Fear, Inflation and Debt

By Greg Hunter’s USAWatchdog.com

Yesterday, gold hit fresh all-time highs at $1,432.10 an ounce. Silver hit a 31 year high, closing at more than $34.50 per ounce. Oil nearly touched $100 per barrel, which is the highest it has been since September 2008.   What’s going on?  Part of the price spikes are, no doubt, due to riots and rebellions in the Middle East, but it is also the world’s awakening realization America’s crushing debt will never be repaid in real money.  The U.S. needs to slash its budgets, but finding politicians on Capitol Hill with the nerve to make deep cuts is elusive, to say the least.  Yesterday, the Associated Press reported, “The Republican-controlled House is on course to pass legislation cutting federal spending by $4 billion and averting a government shutdown for two weeks. And Senate Democrats say they will go along. . . . Republicans want to slash more than $60 billion from agency budgets over the coming months as a down payment on larger reductions later in the year, but are settling for just $4 billion in especially easy cuts as the price for the two-week stopgap bill.”  (Click here for the complete AP story.)

Over in the Senate, the Banking, Housing and Urban Affairs Committee asked questions of Fed Chief Ben Bernanke about the state of the economy and raising the debt ceiling.  It currently stands at $14.3 trillion.  Senator David Vitter said “the biggest” problem the nation faced was “reaching our debt limit . . . sometime between late March and May.”   Senator Vitter asked Mr. Bernanke, “Would it be better to increase the debt limit and go along our merry way on the present fiscal path or would it be better to increase the debt limit and at the same time pass meaningful budget reform?”  I really do not see how cutting $60 billion is “meaningful reform” when PIMCO’s Bill Gross said two months ago on CNBC, “We have a deficit in the $1 trillion plus arena, which means we must borrow at least a trillion dollars additional a year in order to fund the deficit.  And, so, the debt ceiling currently at $14.3 trillion, which is 95% of GDP, has to go up by another trillion or so every 12 months.”  (Click here to read more about raising the debt ceiling.)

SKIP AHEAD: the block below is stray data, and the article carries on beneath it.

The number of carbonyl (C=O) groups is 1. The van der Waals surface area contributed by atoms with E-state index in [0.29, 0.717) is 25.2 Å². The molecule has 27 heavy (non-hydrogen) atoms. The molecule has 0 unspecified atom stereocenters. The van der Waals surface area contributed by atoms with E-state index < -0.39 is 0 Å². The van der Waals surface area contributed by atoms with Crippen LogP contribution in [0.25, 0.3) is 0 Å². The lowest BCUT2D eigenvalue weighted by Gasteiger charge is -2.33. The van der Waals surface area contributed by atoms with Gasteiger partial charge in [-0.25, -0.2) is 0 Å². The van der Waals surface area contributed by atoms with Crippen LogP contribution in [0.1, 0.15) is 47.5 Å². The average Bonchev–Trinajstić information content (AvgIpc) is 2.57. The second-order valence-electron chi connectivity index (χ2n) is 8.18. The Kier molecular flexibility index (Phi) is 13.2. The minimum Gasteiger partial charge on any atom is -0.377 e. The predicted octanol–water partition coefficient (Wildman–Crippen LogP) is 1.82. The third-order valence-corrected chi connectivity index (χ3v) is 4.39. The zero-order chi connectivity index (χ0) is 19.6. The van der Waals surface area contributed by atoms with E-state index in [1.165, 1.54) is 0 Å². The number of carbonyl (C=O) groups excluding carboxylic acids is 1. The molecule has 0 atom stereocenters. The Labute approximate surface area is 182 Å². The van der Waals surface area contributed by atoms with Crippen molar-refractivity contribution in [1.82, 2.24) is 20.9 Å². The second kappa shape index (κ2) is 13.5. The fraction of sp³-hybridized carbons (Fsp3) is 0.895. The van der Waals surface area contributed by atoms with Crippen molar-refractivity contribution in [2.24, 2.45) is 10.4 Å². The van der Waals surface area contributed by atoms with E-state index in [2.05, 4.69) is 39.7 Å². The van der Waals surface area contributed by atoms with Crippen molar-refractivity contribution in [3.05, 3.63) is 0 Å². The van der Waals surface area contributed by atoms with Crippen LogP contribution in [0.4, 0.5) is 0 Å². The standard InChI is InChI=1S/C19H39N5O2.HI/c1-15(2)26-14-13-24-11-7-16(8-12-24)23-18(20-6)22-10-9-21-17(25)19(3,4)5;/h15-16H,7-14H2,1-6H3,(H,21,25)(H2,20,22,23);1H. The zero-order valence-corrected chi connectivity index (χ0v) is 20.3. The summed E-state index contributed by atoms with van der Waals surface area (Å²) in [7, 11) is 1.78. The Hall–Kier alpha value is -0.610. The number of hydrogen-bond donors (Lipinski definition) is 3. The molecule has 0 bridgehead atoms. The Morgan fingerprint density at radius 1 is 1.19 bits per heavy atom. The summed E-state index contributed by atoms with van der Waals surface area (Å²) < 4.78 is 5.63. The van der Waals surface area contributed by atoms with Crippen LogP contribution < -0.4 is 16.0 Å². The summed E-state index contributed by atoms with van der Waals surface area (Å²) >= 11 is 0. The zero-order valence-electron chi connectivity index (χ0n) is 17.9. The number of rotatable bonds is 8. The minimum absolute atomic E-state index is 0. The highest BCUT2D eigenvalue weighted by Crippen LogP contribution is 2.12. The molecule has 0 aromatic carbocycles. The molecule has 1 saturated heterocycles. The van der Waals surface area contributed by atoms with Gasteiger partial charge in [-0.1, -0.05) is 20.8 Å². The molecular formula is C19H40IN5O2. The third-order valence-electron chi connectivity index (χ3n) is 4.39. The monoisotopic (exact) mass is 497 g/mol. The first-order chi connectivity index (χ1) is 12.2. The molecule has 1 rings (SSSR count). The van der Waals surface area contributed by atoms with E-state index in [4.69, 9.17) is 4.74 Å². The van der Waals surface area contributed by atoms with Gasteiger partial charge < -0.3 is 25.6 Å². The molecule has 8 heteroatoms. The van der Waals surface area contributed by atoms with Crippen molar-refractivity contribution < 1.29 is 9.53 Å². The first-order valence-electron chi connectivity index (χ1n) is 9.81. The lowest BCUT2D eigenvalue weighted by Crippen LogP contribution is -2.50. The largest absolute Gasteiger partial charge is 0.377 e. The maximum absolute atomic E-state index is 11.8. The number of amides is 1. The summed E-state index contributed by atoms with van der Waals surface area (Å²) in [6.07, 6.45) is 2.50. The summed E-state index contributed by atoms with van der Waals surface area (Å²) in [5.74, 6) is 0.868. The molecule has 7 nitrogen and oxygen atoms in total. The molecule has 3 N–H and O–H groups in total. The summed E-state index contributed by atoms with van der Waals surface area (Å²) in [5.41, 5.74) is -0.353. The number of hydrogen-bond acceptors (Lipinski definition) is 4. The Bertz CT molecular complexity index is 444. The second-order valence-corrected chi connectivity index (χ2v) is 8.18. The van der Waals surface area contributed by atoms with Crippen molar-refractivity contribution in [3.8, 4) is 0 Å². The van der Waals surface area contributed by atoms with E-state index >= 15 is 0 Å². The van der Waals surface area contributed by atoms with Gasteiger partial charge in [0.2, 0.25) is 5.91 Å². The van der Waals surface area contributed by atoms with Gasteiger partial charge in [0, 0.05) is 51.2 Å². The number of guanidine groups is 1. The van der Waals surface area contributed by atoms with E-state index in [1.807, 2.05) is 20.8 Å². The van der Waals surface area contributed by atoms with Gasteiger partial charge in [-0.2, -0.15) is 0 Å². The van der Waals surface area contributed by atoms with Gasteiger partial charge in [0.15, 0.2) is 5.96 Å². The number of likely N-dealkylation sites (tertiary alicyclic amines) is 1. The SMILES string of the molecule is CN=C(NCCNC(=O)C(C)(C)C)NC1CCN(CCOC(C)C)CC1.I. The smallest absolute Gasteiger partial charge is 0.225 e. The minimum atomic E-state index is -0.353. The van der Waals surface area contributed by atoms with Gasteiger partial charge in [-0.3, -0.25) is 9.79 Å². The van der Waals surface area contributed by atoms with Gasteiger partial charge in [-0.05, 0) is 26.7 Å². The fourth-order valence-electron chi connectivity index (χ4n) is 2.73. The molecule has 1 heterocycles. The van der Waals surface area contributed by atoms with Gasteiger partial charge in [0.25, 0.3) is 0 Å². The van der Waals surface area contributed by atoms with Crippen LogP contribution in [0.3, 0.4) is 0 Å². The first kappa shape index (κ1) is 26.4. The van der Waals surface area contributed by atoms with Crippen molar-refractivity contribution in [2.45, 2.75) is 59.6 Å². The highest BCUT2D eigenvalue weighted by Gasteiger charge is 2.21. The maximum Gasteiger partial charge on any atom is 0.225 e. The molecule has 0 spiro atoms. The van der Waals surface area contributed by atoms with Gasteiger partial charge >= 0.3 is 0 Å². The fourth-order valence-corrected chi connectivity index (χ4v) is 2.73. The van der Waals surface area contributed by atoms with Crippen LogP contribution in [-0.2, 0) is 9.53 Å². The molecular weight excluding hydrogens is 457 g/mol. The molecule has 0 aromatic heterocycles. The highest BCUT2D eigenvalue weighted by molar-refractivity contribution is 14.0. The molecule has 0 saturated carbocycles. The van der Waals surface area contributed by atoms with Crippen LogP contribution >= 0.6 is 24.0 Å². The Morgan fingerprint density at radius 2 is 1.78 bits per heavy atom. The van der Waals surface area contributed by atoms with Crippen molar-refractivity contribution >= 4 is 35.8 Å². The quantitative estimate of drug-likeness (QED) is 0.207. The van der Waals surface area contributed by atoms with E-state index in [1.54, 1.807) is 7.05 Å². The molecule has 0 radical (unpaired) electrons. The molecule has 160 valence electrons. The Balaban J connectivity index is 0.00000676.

Bernanke responded to Senator Vitter’s question by saying, “Clearly, the latter.  You want to make sure the debt is paid, interest is paid, and meaningful budget reform is highly desirable.  I’m just concerned that there could be a significant probability that we would not raise the debt limit, and that would cause real chaos…This is money we’ve already borrowed.  These are commitments we’ve already made to contractors, to senior citizens and so on…”

I take “and so on” to mean the continued bailout of the banks through vehicles such as failed mortgage giants Fannie Mae and Freddie Mac.  The government just forgave Bank of America for potential future claims of $127 billion worth of sour loans.  (You can read the complete story in a post I wrote called “B of A Settlement, Another Taxpayer Rip-off.”) 

The government (Fannie, Freddie and FHA) is supplying more than 90% of the mortgages in America.  When asked how commercial banks could be enticed to come back into the residential mortgage market with new mortgage-backed securities (MBS provide financing), Bernanke touted recent financial reform (Dodd-Frank) and said, “What we saw in the crisis where firms would take a whole bunch of lousy mortgages and then use financial engineering to make them into triple-A securities, that should not be possible anymore if the credit rating agencies meet certain standards.”

I could not believe my ears!  Bernanke cavalierly admitted banks bundled “lousy mortgages” (into MBS) and ripped-off buyers.  I wonder how many of those “lousy mortgages” are on the balance sheets of Fannie, Freddie and pension funds!  This is probably trillions of dollars in securities and, yet, Mr. Bernanke made that statement with a smirk.  It was as if he was saying “problem solved.”

This past weekend, New York magazine published an interview with Bernie Madoff.  He’s the mastermind of the biggest Ponzi scheme in history–$65 billion.  The magazine reported, “The whole new regulatory reform is a joke,” Madoff said during a telephone interview with New York magazine in which he discussed his disdain for the financial industry and for its regulators. . . . He said in the New York magazine interview the Securities and Exchange Commission “looks terrible in this thing,” and he said the “whole government is a Ponzi scheme.” (Click here to read the complete story.)

Maybe it takes a giant fraudster to spot a giant fraud?  And, maybe, the rest of the world is running to gold, silver and oil because they fear the dollar is dying at the hand of the printing press while inflation is thriving.

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